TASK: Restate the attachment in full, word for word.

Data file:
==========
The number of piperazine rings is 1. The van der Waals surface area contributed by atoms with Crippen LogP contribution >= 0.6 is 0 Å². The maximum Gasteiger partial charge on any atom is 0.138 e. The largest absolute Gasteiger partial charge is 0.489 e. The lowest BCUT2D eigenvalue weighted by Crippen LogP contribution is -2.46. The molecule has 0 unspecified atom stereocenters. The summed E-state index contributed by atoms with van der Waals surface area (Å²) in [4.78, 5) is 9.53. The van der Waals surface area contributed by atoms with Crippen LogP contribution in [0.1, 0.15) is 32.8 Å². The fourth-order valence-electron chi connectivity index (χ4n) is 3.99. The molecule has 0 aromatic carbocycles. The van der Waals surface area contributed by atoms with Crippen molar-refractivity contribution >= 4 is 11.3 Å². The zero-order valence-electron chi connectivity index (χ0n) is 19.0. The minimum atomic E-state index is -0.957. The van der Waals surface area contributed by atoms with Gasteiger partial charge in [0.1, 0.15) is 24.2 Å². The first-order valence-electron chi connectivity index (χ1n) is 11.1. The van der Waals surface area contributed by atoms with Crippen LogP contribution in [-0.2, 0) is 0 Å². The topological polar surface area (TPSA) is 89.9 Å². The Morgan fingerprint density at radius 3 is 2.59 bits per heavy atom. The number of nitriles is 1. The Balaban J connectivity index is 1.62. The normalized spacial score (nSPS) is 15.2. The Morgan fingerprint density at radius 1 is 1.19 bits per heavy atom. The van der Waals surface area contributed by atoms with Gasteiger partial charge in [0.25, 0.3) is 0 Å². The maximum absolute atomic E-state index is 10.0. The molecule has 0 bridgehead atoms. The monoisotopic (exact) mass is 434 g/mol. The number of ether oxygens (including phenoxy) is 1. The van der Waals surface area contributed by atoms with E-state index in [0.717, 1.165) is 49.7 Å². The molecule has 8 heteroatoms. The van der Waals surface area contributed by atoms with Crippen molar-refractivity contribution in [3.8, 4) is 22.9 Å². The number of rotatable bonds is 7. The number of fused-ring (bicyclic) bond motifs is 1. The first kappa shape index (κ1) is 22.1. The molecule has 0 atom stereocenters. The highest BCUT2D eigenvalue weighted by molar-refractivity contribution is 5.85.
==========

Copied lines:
The number of piperazine rings is 1. The van der Waals surface area contributed by atoms with Crippen LogP contribution >= 0.6 is 0 Å². The maximum Gasteiger partial charge on any atom is 0.138 e. The largest absolute Gasteiger partial charge is 0.489 e. The lowest BCUT2D eigenvalue weighted by Crippen LogP contribution is -2.46. The molecule has 0 unspecified atom stereocenters. The summed E-state index contributed by atoms with van der Waals surface area (Å²) in [4.78, 5) is 9.53. The van der Waals surface area contributed by atoms with Crippen LogP contribution in [0.1, 0.15) is 32.8 Å². The fourth-order valence-electron chi connectivity index (χ4n) is 3.99. The molecule has 0 aromatic carbocycles. The van der Waals surface area contributed by atoms with Crippen molar-refractivity contribution >= 4 is 11.3 Å². The zero-order valence-electron chi connectivity index (χ0n) is 19.0. The minimum atomic E-state index is -0.957. The van der Waals surface area contributed by atoms with Gasteiger partial charge in [0.1, 0.15) is 24.2 Å². The first-order valence-electron chi connectivity index (χ1n) is 11.1. The van der Waals surface area contributed by atoms with Crippen LogP contribution in [-0.2, 0) is 0 Å². The topological polar surface area (TPSA) is 89.9 Å². The Morgan fingerprint density at radius 3 is 2.59 bits per heavy atom. The number of nitriles is 1. The Balaban J connectivity index is 1.62. The normalized spacial score (nSPS) is 15.2. The Morgan fingerprint density at radius 1 is 1.19 bits per heavy atom. The van der Waals surface area contributed by atoms with Gasteiger partial charge in [0.25, 0.3) is 0 Å². The maximum absolute atomic E-state index is 10.0. The molecule has 0 bridgehead atoms. The monoisotopic (exact) mass is 434 g/mol. The number of ether oxygens (including phenoxy) is 1. The van der Waals surface area contributed by atoms with E-state index in [0.717, 1.165) is 49.7 Å². The molecule has 8 heteroatoms. The van der Waals surface area contributed by atoms with Crippen molar-refractivity contribution in [3.8, 4) is 22.9 Å². The number of rotatable bonds is 7. The number of fused-ring (bicyclic) bond motifs is 1. The first kappa shape index (κ1) is 22.1. The molecule has 0 atom stereocenters. The highest BCUT2D eigenvalue weighted by molar-refractivity contribution is 5.85.